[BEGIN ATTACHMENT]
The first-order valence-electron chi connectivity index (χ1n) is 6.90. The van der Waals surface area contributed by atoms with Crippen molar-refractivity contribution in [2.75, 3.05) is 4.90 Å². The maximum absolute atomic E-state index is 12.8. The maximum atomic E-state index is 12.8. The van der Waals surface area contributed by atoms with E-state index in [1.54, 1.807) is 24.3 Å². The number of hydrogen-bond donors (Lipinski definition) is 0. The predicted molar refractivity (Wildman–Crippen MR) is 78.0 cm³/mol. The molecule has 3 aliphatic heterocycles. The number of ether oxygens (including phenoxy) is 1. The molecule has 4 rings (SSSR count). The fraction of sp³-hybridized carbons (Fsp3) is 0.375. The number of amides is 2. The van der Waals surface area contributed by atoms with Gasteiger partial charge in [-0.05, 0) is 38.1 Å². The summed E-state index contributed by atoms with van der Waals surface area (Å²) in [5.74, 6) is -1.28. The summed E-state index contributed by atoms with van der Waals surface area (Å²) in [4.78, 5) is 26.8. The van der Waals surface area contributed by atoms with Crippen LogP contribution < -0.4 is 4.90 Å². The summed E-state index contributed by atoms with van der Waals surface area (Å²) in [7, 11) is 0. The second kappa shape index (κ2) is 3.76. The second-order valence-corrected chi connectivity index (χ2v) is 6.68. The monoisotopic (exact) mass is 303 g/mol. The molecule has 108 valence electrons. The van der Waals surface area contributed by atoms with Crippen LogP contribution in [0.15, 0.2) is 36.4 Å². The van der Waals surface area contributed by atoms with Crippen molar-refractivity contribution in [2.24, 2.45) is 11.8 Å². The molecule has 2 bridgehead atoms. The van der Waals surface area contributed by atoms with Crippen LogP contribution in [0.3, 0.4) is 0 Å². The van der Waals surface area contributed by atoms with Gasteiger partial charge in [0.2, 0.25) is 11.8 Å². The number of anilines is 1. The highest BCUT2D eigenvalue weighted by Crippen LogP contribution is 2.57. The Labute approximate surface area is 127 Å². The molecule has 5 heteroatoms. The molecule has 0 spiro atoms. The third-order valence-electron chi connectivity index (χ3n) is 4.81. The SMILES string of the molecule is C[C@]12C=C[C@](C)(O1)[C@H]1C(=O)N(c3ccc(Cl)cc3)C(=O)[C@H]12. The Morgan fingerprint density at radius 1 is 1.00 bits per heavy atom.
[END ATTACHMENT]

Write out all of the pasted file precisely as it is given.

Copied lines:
The first-order valence-electron chi connectivity index (χ1n) is 6.90. The van der Waals surface area contributed by atoms with Crippen molar-refractivity contribution in [2.75, 3.05) is 4.90 Å². The maximum absolute atomic E-state index is 12.8. The maximum atomic E-state index is 12.8. The van der Waals surface area contributed by atoms with E-state index in [1.54, 1.807) is 24.3 Å². The number of hydrogen-bond donors (Lipinski definition) is 0. The predicted molar refractivity (Wildman–Crippen MR) is 78.0 cm³/mol. The molecule has 3 aliphatic heterocycles. The number of ether oxygens (including phenoxy) is 1. The molecule has 4 rings (SSSR count). The fraction of sp³-hybridized carbons (Fsp3) is 0.375. The number of amides is 2. The van der Waals surface area contributed by atoms with Gasteiger partial charge in [-0.05, 0) is 38.1 Å². The summed E-state index contributed by atoms with van der Waals surface area (Å²) in [5.74, 6) is -1.28. The summed E-state index contributed by atoms with van der Waals surface area (Å²) in [4.78, 5) is 26.8. The van der Waals surface area contributed by atoms with Crippen LogP contribution < -0.4 is 4.90 Å². The summed E-state index contributed by atoms with van der Waals surface area (Å²) in [7, 11) is 0. The second kappa shape index (κ2) is 3.76. The second-order valence-corrected chi connectivity index (χ2v) is 6.68. The monoisotopic (exact) mass is 303 g/mol. The molecule has 108 valence electrons. The van der Waals surface area contributed by atoms with Crippen LogP contribution in [0.15, 0.2) is 36.4 Å². The van der Waals surface area contributed by atoms with Crippen molar-refractivity contribution in [2.24, 2.45) is 11.8 Å². The molecule has 2 bridgehead atoms. The van der Waals surface area contributed by atoms with Crippen LogP contribution in [0.3, 0.4) is 0 Å². The van der Waals surface area contributed by atoms with Gasteiger partial charge in [0.2, 0.25) is 11.8 Å². The number of anilines is 1. The highest BCUT2D eigenvalue weighted by Crippen LogP contribution is 2.57. The Labute approximate surface area is 127 Å². The molecule has 5 heteroatoms. The molecule has 0 spiro atoms. The third-order valence-electron chi connectivity index (χ3n) is 4.81. The SMILES string of the molecule is C[C@]12C=C[C@](C)(O1)[C@H]1C(=O)N(c3ccc(Cl)cc3)C(=O)[C@H]12. The Morgan fingerprint density at radius 1 is 1.00 bits per heavy atom.